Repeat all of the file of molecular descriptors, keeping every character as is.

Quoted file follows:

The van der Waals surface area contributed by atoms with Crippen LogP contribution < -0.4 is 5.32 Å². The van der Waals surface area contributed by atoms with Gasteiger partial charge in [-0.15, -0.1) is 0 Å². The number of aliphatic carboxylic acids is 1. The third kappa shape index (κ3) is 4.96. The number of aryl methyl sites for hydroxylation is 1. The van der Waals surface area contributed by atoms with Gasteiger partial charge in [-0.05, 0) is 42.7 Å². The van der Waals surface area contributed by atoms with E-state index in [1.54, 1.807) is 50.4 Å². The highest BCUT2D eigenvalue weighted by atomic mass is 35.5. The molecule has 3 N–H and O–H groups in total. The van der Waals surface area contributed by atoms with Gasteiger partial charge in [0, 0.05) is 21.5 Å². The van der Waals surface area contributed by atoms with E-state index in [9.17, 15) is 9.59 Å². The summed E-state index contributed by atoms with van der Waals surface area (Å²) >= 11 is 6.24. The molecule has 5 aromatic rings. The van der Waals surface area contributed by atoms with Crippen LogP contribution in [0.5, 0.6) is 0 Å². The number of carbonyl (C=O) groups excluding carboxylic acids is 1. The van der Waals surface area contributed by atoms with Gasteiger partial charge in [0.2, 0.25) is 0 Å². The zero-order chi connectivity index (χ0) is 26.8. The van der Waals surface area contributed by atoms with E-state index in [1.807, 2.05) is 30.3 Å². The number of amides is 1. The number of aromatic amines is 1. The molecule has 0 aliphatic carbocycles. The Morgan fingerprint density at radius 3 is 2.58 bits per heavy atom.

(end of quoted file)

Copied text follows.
The van der Waals surface area contributed by atoms with Crippen LogP contribution < -0.4 is 5.32 Å². The van der Waals surface area contributed by atoms with Gasteiger partial charge in [-0.15, -0.1) is 0 Å². The number of aliphatic carboxylic acids is 1. The third kappa shape index (κ3) is 4.96. The number of aryl methyl sites for hydroxylation is 1. The van der Waals surface area contributed by atoms with Gasteiger partial charge in [-0.05, 0) is 42.7 Å². The van der Waals surface area contributed by atoms with E-state index in [1.54, 1.807) is 50.4 Å². The highest BCUT2D eigenvalue weighted by atomic mass is 35.5. The molecule has 3 N–H and O–H groups in total. The van der Waals surface area contributed by atoms with Gasteiger partial charge in [0, 0.05) is 21.5 Å². The van der Waals surface area contributed by atoms with E-state index in [9.17, 15) is 9.59 Å². The summed E-state index contributed by atoms with van der Waals surface area (Å²) >= 11 is 6.24. The molecule has 5 aromatic rings. The van der Waals surface area contributed by atoms with Crippen LogP contribution in [0.5, 0.6) is 0 Å². The number of carbonyl (C=O) groups excluding carboxylic acids is 1. The van der Waals surface area contributed by atoms with Gasteiger partial charge in [0.2, 0.25) is 0 Å². The zero-order chi connectivity index (χ0) is 26.8. The van der Waals surface area contributed by atoms with E-state index in [1.807, 2.05) is 30.3 Å². The number of amides is 1. The number of aromatic amines is 1. The molecule has 0 aliphatic carbocycles. The Morgan fingerprint density at radius 3 is 2.58 bits per heavy atom.